At first sight, the feminist of the story is her mother: Clytemnestra. If we look at her name, we can read it, even if it is not the proper etymology, but just take a look: Clyt like clitoris, Mnestra, like menstrual. It is her, Clytemnestra, who claims the right to sleep with whomever she wants, who kills her husband as a punishment for the murder of her daughter, who wants to continue reigning over the city. Electra has often been accused of sticking up for the men of the family. She avenges the father, loves the brother. Indeed, in psychoanalysis, the Electra complex is the feminine counterpart of the Oedipus complex. It is the woman destroying the feminine to choose the masculine. This critical position appears to me as abstruse. It implies that we could analyze the myth in the light of post-modernity. Electra gives us light when we look at her as a principle and not a character. To me, Electra is the principle of No.
One may object that Antigone is the archetype of feminine courage, who opposes the illegitimate Law. But to me, Electra is more powerful. Antigone is a housekeeper. She wants to put order into chaos. Electra invents a new order. She is creative.
Leaving the old to create the new
With the No-word, Electra doesn’t betray her sex as her opponents declared. I assure you that on the contrary she overcomes it by refusing to accept what she is offered: consensus, silence, oblivion, denial. I will go so far as to say that she transcends gender. Being not a representative of femininity or masculinity, she is an impulse that is destructive of the old order. She is revenge or justice but above all questioning, obstinacy, desire. It is the impetus that moves her that can be inspiring for us. And not the context she is living in. Because this refusal impulse meets with violent opponents.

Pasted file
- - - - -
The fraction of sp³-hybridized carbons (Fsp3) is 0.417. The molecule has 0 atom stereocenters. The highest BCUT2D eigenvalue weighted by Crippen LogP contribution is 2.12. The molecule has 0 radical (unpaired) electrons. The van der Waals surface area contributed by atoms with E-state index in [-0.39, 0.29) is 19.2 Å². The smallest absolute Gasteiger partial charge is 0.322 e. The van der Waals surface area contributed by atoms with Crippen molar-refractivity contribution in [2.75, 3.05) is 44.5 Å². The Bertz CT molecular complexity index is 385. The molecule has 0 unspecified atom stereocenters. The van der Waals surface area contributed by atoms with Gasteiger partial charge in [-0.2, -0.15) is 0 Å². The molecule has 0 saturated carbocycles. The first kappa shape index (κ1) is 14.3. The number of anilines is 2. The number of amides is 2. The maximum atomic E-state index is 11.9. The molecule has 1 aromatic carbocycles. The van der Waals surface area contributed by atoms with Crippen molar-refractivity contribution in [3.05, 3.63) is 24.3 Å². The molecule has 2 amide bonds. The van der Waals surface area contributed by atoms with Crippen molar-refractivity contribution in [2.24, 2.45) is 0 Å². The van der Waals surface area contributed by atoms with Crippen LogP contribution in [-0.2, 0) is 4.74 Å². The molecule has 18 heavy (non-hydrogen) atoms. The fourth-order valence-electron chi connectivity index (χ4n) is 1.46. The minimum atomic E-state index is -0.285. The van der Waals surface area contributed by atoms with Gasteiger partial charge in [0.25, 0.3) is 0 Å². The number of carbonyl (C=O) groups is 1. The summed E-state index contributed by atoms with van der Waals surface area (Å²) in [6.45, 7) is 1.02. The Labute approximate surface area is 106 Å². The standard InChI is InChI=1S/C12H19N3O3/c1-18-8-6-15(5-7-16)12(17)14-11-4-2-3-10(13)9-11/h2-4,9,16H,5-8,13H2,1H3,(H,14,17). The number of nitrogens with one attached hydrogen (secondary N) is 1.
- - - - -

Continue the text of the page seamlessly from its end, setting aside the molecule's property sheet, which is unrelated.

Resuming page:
When the Chorus warns her: “Thou hast greatly aggravated thy troubles, ever breeding wars with thy sullen soul; but such strife should not be pushed to a conflict with the strong”, or when her obedient little sister, Chrysothemis tells her: “bend before the strong”, she answers that it is not even order that she is seeking. It is the end of an Era. With no need to qualify what will be coming next.
Electra is beyond her sex. She is the desire for the No. This No that rises up and brings women from sex to gender and further, to invention. From object to subject. From the ancient order to pure creativity, despite the traps, the Chorus’s threats, the backlash and the little internal
Women who raise their voices today, worldwide, against the violence and inequalities forced upon them are Electra’s granddaughters. Like her, these women confront societies that want to force their consent, sisters who play the dominant’s game, small internal voices that pull the carpet from under their feet. But just like Electra, with talent and creativity, despite the losses suffered and to come, women are rising up, connecting, saying No and inventing something completely new that no one had seen coming.
Additional Works Referenced: Butler, J. (2000) Antigone’s Claim: Kinship Between Life and Death. New York: Columbia University Press.
Adriane is a thirty-two year-old feminist, French national with an Afghan and Lebanese family background. She holds a Masters degree in Political Science from the Sorbonne University and works in the field of gender and development. In her spare time, she is a poet and a writer. She currently lives in Brussels, Belgium. Special thanks go to Christienne Provonchee and Stephanie Amar-Flood for their assistance with translation.